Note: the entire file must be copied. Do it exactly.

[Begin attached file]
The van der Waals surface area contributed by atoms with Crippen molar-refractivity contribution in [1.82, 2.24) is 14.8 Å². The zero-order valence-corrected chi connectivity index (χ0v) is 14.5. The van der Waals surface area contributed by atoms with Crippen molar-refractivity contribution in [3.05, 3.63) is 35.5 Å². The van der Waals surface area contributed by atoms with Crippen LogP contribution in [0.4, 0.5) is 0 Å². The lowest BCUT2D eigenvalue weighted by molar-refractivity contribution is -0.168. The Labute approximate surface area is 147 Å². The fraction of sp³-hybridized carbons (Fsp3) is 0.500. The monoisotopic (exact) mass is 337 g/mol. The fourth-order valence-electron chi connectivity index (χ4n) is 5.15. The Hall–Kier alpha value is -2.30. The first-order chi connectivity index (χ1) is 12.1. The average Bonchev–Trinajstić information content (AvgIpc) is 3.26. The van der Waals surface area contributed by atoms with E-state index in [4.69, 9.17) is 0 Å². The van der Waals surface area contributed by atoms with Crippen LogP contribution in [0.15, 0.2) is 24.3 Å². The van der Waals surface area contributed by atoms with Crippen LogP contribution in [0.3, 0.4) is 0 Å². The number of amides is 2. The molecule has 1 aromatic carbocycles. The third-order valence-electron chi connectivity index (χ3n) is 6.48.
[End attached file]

The van der Waals surface area contributed by atoms with Crippen molar-refractivity contribution in [1.82, 2.24) is 14.8 Å². The zero-order valence-corrected chi connectivity index (χ0v) is 14.5. The van der Waals surface area contributed by atoms with Crippen molar-refractivity contribution in [3.05, 3.63) is 35.5 Å². The van der Waals surface area contributed by atoms with Crippen LogP contribution in [0.4, 0.5) is 0 Å². The lowest BCUT2D eigenvalue weighted by molar-refractivity contribution is -0.168. The Labute approximate surface area is 147 Å². The fraction of sp³-hybridized carbons (Fsp3) is 0.500. The monoisotopic (exact) mass is 337 g/mol. The fourth-order valence-electron chi connectivity index (χ4n) is 5.15. The Hall–Kier alpha value is -2.30. The first-order chi connectivity index (χ1) is 12.1. The average Bonchev–Trinajstić information content (AvgIpc) is 3.26. The van der Waals surface area contributed by atoms with E-state index in [4.69, 9.17) is 0 Å². The van der Waals surface area contributed by atoms with Crippen LogP contribution in [0.15, 0.2) is 24.3 Å². The van der Waals surface area contributed by atoms with Crippen LogP contribution in [0.3, 0.4) is 0 Å². The number of amides is 2. The molecule has 1 aromatic carbocycles. The third-order valence-electron chi connectivity index (χ3n) is 6.48.